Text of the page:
Cowboy Poetry and Music Festival certified as family friendly
Nationally known western poets and entertainers will converge on Nevada’s oldest settlement at the end of April for the first-ever Genoa Cowboy Poetry and Music Festival, and organizers have made sure the event has both interest and value for families.
Festival goers will experience authentic cowboy music, poetry and art April 29-May 2, and a one-day pass will allow entrance to 80 workshops that will explore traditional Western handcrafts, folk stories and history at a dozen venues around the town.
Day passes will allow festival-goers to enter most workshops and demonstrations, the Native American Cultural and Historic Center and several cowboy poetry and music events on Friday and Saturday and Cowboy Church on Sunday. A one-day pass costs $20 per adult and $10 per child (12 and under); the two-day pass is $35 and $15.
At the Native American Cultural and Historic Center, Great Basin and Maidu (California) tribes will offer tribal crafts, art, dances and cultural presentations, and an Indian taco fundraising sale will be held. Tours of Nevada’s oldest ranch, Trimmer Ranch No. 1, and a pleasure ride are scheduled.
Ranch grub and Dutch oven-cooked specialties, pancake breakfasts and spaghetti (served with spaghetti-Western movies) will keep everyone from going hungry. Visitors will even have the chance to chat with Mark Twain, Sarah Winnemucca and Wyatt Earp via Chautauqua-style presenters.
Additional tickets are required for a Western-style dance, special tours and performances by celebrity cowboy poets and musicians – among them Nevada’s own Waddie Mitchell, Paul Zarzyski, Dave Stamey, Don Edwards, Larry Maurice, Richard Elloyan and Sourdough Slim, all veterans of the National Cowboy Poetry Festival in Elko, as well as Virginia City’s Lacey J. Dalton and Carson Valley’s popular David John and the Comstock Cowboys.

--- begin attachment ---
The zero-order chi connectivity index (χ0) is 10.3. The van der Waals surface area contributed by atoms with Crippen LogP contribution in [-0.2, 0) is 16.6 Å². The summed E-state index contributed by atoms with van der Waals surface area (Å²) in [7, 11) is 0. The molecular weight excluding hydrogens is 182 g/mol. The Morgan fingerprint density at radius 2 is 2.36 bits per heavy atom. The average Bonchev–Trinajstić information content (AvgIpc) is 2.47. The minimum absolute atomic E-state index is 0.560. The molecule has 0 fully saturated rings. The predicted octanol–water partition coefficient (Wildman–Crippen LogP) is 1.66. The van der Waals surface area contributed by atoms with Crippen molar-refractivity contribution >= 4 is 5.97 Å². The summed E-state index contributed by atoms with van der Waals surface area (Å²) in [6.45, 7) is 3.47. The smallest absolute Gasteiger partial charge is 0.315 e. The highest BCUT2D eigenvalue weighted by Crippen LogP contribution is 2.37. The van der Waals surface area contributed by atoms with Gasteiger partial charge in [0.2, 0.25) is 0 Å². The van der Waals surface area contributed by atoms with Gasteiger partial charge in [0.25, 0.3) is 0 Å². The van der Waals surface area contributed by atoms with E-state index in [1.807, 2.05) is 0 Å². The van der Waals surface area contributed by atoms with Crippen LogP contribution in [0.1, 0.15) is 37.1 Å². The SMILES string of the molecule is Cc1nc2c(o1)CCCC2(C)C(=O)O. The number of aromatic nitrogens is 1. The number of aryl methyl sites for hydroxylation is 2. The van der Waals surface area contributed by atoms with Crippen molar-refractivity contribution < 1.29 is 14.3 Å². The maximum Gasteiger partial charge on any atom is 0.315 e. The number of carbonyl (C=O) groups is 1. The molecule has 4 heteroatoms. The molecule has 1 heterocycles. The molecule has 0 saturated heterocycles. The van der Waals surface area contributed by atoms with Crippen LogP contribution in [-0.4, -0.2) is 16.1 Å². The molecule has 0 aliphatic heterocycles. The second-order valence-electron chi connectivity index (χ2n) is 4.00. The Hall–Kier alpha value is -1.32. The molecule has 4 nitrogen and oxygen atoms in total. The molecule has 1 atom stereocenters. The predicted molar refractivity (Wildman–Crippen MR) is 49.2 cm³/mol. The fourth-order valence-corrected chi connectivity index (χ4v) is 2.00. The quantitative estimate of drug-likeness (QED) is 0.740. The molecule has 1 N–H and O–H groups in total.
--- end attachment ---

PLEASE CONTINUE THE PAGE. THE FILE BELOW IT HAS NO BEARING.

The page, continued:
Poetry and music performance tickets range from $10 to $35. Master of ceremonies for the Saturday night concert is KOLO-TV 8 personality John Tyson.
Throughout the festival, juried artworks by noted Western artists will be displayed in four galleries in Genoa: Pink House, Rustic Romance Barn, Tieg Building and the former Itildo Realty office, sponsored by Lone Tree Gallery in Minden.
The four-day festival kicks off April 29 with the Cowboy Dinner of roast beef, Basque beans, salad and dessert from 5-7 p.m. for $20 presented by Trimmer Outpost and JT Basque Bar and Dining Room. Dinner will be held in the Town Fire Bay followed by Cowboy Poetry and Music with Dave Stamey, Larry Maurice and Richard Elloyan at 7 p.m. at Mormon Station Stockade for $30. These two events do not require a day pass.
After a full day of activities on April 30, the Basque Club will cook and serve steak and lamb with salads and paella at the Cowboy Dinner, 5-7 p.m., in the Old Fire Bay for $20. On May 1, following the various workshops and demonstrations, guests can fill up on beef stew, salad, bread and dessert in the Old Fire Bay, 5-7 p.m., hosted by the Genoa Volunteer Fire Department for $20.
Events close with the 8 a.m. Flapjack Breakfast hosted by the Masons for $5 and Cowboy Church on May 2 at the Genoa Church. For a complete list of activities, workshops, presentations and performances, visit genoacowboyfestival.com.
The Town of Genoa and the Carson Valley Arts Council are cosponsoring the festival. For tickets, call or visit the Town Offices, 2289 Main St., Genoa 89411, 775-782-8696, or call the Arts Council, 775-782-8207, or visit genoacowboyfestival.com.
Beginning at noon April 29, festival-goers can stop by the Town Offices to pick up their tickets and packets, which include programs and maps showing where each of the festival events take place. The ticket booth will be open throughout the festival.
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